Budding Embedded Security Engineers Display Unflagging CreativityDecember 2018
Ryan Burrow, a graduate embedded security intern at MITRE, helped run this summer’s eCTF competition.
You know it's a cool internship when you get to design a video game console—and attack one, too. That was the charge for 15 summer interns who took part in MITRE’s 2018 Embedded Capture the Flag (eCTF) competition.
For the uninitiated, an embedded system has a specific function within a larger system. They're ubiquitous—in washing machines, cars, medical devices, and more. Finding the vulnerabilities in these systems is critical to safeguarding everything, from personal data to banking systems to electric grids. That's why MITRE's cybersecurity experts created the eCTF in 2015—to grow the pipeline of embedded system security engineers and improve embedded security education. Cultivating cybersecurity talent is just one component of MITRE's mission to make the world safer.
Now in its fourth year, the MITRE eCTF gives students experience designing and protecting embedded systems—and hopefully inspires them to go into the quickly growing field. The collegiate eCTF takes place each spring; the summer competition is for our interns.
Design, Attack, Defend, Learn
"The challenge this summer was to design and then attack a Linux-based video game console," says Ryan Burrow, graduate embedded security intern. Burrow was on the Virginia Tech team that won the spring eCTF and helped design the rules, requirements, and validation processes for the summer competition.
Interns implemented their designs on a system on a chip, which integrates all components of a computer. "It has both an FPGA [field-programmable gate array] and dual core ARM processor, which allows teams to design both hardware and software," he adds.
The interns formed three teams, with names such as "wii secure" and "The Missing Xilinx." Each participant had eight hours per week (out of their regularly scheduled internship commitments), over nine weeks, to dedicate to the design and attack phases of the competition. Every team was paired with a MITRE mentor.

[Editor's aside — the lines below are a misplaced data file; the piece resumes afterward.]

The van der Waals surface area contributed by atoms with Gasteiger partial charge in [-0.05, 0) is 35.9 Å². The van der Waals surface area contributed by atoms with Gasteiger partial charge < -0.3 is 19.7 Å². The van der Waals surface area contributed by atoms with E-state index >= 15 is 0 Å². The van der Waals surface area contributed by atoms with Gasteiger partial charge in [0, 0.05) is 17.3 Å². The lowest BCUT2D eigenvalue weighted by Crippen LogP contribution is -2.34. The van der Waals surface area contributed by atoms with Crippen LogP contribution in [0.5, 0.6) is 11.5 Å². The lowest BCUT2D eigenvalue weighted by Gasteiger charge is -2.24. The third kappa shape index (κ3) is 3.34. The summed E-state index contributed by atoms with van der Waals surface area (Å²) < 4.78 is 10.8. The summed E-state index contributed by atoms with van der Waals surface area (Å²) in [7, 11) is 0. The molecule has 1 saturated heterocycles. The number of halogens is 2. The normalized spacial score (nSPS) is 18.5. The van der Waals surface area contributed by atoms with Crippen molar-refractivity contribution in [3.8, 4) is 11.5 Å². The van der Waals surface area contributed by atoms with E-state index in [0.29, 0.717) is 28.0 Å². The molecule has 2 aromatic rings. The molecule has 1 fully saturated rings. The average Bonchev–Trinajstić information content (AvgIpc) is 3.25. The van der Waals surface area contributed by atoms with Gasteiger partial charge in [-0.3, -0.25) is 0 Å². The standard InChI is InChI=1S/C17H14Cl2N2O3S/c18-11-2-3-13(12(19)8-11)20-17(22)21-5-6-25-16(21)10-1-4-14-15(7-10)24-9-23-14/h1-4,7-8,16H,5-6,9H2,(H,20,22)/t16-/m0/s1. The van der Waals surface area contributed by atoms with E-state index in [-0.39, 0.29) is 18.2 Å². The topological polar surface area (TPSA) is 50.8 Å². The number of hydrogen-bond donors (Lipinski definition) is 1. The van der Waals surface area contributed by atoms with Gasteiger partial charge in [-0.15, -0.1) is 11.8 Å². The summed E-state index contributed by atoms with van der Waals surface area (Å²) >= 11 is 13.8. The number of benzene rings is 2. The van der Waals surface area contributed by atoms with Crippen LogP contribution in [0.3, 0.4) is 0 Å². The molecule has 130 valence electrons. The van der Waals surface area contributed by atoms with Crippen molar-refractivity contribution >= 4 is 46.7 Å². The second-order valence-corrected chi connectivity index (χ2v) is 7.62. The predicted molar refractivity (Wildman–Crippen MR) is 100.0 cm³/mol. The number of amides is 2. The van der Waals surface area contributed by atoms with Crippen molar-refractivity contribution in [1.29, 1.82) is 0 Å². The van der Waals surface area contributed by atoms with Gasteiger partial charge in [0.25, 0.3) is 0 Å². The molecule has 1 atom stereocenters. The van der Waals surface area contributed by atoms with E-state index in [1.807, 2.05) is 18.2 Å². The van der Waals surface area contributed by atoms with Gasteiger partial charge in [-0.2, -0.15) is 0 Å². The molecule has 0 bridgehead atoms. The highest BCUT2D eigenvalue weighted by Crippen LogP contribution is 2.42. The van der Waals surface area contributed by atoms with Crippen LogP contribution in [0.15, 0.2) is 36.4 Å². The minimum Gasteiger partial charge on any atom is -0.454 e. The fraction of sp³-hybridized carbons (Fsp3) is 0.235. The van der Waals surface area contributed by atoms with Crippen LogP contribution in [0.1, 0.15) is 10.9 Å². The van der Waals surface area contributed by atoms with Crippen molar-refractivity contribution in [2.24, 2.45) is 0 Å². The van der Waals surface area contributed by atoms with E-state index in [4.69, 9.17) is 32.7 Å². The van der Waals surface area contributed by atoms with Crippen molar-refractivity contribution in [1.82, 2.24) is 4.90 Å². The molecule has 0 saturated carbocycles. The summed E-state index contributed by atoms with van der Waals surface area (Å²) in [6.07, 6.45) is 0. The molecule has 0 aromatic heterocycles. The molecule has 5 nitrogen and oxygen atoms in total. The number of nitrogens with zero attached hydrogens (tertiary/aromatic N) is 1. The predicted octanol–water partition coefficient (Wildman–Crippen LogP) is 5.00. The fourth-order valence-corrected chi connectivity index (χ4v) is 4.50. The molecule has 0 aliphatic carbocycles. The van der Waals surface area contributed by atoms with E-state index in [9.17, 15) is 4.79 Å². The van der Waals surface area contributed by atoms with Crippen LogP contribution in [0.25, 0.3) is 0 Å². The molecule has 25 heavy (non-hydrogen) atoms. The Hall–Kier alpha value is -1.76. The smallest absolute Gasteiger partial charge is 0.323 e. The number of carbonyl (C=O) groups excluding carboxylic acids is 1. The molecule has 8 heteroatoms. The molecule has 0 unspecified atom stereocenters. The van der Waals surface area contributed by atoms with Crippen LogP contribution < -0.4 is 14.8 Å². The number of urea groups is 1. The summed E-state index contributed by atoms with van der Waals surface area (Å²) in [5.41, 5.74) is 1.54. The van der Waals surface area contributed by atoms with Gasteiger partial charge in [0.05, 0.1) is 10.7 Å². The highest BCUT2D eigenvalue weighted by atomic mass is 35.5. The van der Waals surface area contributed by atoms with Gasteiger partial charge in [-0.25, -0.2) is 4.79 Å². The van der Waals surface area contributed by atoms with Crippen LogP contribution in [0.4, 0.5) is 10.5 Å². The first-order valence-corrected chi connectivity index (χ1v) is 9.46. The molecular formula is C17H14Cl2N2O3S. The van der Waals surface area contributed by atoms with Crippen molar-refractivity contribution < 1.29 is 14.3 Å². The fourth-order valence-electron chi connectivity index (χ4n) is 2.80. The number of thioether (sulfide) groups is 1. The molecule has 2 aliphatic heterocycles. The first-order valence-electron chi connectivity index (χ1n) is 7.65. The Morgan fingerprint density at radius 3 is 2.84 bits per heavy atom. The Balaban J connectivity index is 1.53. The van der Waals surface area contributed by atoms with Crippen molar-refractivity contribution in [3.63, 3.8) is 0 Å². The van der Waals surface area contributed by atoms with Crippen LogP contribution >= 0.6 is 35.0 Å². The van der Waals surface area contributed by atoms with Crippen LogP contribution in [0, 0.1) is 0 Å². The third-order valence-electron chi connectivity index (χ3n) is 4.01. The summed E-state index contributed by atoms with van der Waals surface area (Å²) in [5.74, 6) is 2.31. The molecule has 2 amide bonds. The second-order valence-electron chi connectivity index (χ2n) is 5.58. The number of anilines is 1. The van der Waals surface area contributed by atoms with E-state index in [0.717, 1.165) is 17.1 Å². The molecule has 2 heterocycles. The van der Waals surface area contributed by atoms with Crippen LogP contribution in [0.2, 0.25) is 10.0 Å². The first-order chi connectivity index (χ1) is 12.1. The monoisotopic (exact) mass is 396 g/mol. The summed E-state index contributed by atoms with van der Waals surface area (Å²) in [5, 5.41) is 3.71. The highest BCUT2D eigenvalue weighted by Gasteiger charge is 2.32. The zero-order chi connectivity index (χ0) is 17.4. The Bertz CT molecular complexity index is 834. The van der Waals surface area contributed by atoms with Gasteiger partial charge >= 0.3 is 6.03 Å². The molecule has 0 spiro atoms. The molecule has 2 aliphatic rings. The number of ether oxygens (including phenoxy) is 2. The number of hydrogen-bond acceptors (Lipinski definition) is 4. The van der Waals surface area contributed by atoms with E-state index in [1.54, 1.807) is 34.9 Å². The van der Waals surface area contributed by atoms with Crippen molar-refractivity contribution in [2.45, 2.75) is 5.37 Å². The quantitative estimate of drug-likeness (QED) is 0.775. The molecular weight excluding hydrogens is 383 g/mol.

An external team from Riverside Research joined the competition for the first time. The nonprofit dedicated some of their senior experts in embedded security to help run the competition, and two of their own interns participated.
When the User and the Attacker Are the Same
Lou Fogel, the MITRE embedded security engineer who led the summer eCTF, explains that when you think like a cyber attacker, you become a better defender.
"In this summer's eCTF scenario, the video game user and the attacker could be one and the same," he says. "The company wants to prevent people from pirating their software or hacking the system. They need to figure out the risks."
Each eCTF team presented its design and the attack methods used to get at PINs and capture flags, which are secret strings of information within a system.
Teams modified the system’s code to increase security and prevent common vulnerabilities such as buffer overflows, a common IT term to signify when a temporary data holding area floods, overwriting existing data. Some teams used "fault canaries," which detect a fault injection attack—like introducing power dips called brownouts or manipulating the computer clock on a processor running secure code. Others used cryptography to protect shared secrets, secure data known only to the parties involved.
Participants also shared the challenges of working within time and resource constraints. One participant said that when he went back to his regular internship work, he'd get "unstuck" about something eCTF-related.
First place overall went to the team TBD (really, that was their official name)—"Awarded for most points overall, combined from capturing and defending flags."
The Iron Flag Award went to team wii secure—"Awarded for submitting the system that defended its flags for the longest time during the attack phase."
Growing the Best Talent for Embedded Security
Fogel is candid about explaining the overall value of the competition to up-and-coming cyber scholars, as well as the collegiate eCTF in the spring.
"Why do we run the eCTF, and why enter it? It's not because our sponsors asked us to design a secure video game console. Or that your managers didn't think you had enough work to do," he says.
"It's because we need the best talent working on embedded security issues. This gets you excited about the field and hopefully becom[ing] cybersecurity evangelists. Demand classes if they're not offered. Start embedded security clubs on campus.
"And then come work for MITRE."
—by Karina Wright
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